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American photographer Richard Avedon was best known for his work in the fashion world and for his minimalist, large-scale character-revealing portraits.
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American photographer Richard Avedon was best known for his work in the fashion world and for his minimalist portraits. He worked first as a photographer for the Merchant Marines, taking identification photos. He then moved to fashion, shooting for Harper's Bazaar and Vogue, demanding that his models convey emotion and movement, a departure from the norm of motionless fashion photography.
Richard Avedon was born on May 15, 1923 in New York City. His mother, Anna Avedon, came from a family of dress manufacturers, and his father, Jacob Israel Avedon, owned a clothing store called Avedon's Fifth Avenue. Inspired by his parents' clothing businesses, as a boy Avedon took a great interest in fashion, especially enjoying photographing the clothes in his father's store. At the age of 12, he joined the YMHA (Young Men's Hebrew Association) Camera Club.
Avedon later described one childhood moment in particular as helping to kindle his interest in fashion photography: “One evening my father and I were walking down Fifth Avenue looking at the store windows,” he remembered. “In front of the Plaza Hotel, I saw a bald man with a camera posing a very beautiful woman against a tree. He lifted his head, adjusted her dress a little bit and took some photographs. Later, I saw the picture in Harper's Bazaar. I didn't understand why he'd taken her against that tree until I got to Paris a few years later: the tree in front of the Plaza had that same peeling bark you see all over the Champs-Elysees.”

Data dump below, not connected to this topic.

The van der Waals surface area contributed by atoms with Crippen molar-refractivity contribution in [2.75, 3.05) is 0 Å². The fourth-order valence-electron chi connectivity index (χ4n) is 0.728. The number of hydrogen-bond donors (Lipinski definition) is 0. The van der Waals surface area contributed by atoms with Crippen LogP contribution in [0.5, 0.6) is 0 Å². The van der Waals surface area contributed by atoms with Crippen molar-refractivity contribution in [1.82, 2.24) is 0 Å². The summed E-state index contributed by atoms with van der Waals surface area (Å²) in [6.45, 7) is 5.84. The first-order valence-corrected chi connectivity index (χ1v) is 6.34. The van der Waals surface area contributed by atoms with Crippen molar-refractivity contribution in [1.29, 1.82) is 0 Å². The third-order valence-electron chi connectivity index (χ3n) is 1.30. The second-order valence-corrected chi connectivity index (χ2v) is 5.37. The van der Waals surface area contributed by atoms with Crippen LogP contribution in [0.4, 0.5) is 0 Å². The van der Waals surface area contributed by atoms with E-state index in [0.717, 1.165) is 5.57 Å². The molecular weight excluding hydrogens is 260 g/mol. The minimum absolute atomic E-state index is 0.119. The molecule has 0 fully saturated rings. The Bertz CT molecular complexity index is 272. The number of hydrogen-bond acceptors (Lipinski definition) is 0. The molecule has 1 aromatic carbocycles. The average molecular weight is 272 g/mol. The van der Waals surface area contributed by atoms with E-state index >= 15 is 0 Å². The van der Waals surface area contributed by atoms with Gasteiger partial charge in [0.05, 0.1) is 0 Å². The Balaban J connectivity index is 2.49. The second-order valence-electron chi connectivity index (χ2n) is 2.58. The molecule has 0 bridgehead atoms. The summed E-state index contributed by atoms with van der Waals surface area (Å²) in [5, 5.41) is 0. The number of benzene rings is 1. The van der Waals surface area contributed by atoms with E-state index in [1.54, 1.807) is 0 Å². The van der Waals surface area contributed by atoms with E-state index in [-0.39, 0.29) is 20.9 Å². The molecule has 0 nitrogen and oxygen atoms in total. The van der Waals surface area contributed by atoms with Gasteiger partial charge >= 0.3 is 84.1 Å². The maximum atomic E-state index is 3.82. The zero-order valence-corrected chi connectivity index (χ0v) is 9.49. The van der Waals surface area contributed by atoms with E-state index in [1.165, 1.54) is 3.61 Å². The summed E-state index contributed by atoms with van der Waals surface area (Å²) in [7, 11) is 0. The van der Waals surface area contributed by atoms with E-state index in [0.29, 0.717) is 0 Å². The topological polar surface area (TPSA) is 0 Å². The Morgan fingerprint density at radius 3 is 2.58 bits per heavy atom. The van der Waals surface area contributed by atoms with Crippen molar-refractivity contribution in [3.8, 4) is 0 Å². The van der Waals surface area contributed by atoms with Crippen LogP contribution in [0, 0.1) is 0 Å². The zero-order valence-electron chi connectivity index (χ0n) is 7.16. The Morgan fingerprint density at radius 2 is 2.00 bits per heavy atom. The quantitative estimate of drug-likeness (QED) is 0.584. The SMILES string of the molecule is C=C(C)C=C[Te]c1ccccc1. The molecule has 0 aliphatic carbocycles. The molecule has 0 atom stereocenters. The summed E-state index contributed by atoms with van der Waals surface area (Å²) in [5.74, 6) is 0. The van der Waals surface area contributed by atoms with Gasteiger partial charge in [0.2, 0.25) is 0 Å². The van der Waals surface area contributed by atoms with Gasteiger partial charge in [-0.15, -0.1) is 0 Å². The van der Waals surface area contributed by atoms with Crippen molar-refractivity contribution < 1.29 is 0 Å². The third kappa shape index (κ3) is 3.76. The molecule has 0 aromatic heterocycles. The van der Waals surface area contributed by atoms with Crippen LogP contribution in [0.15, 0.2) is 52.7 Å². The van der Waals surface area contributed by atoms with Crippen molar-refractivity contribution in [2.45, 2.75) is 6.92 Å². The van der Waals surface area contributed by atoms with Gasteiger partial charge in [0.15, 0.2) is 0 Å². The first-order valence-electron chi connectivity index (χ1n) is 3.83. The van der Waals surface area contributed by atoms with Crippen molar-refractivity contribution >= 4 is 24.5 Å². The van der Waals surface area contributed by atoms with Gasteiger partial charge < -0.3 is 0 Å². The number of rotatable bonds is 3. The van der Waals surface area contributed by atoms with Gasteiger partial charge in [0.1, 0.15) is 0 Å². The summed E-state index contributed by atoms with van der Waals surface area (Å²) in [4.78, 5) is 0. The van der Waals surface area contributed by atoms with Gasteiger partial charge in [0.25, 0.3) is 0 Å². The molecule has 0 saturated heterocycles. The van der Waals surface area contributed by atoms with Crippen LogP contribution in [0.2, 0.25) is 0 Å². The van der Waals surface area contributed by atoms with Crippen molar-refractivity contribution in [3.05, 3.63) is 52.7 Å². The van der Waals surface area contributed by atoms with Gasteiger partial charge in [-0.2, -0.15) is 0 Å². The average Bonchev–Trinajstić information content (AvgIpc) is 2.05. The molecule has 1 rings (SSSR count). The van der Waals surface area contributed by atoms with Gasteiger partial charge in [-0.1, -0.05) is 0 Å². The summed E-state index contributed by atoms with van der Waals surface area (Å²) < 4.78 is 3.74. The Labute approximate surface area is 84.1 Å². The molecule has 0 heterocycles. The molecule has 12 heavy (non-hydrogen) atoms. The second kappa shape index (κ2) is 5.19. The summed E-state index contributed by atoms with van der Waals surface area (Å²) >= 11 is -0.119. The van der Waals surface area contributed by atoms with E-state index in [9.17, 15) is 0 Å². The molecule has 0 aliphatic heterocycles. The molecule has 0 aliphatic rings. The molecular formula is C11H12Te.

Avedon attended DeWitt Clinton High School in New York City, where one of his classmates and closest friends was the great writer James Baldwin. In addition to his continued interest in fashion and photography, in high school Avedon also developed an affinity for poetry. He and Baldwin served as co-editors of the school's prestigious literary magazine, The Magpie, and during his senior year, in 1941, Avedon was named “Poet Laureate of New York City High Schools.” After graduating that summer, Avedon enrolled at Columbia University to study philosophy and poetry. However, he dropped out after only one year to serve in the United States Merchant Marine during World War II. As a Photographer's Mate Second Class, his main duty was taking identification portraits of sailors. Avedon served in the Merchant Marine for two years, from 1942 to 1944.
Upon leaving the Merchant Marine in 1944, Avedon attended the New School for Social Research in New York City to study photography under Alexey Brodovitch, the acclaimed art director of Harper's Bazaar. Avedon and Brodovitch formed a close bond, and within one year Avedon was hired as a staff photographer for the magazine. After several years photographing daily life in New York City, Avedon was assigned to cover the spring and fall fashion collections in Paris. While legendary editor Carmel Snow covered the runway shows, Avedon's task was to stage photographs of models wearing the new fashions out in the city itself. Throughout the late 1940s and early 1950s he created elegant black-and-white photographs showcasing the latest fashions in real-life settings such as Paris's picturesque cafes, cabarets and streetcars.
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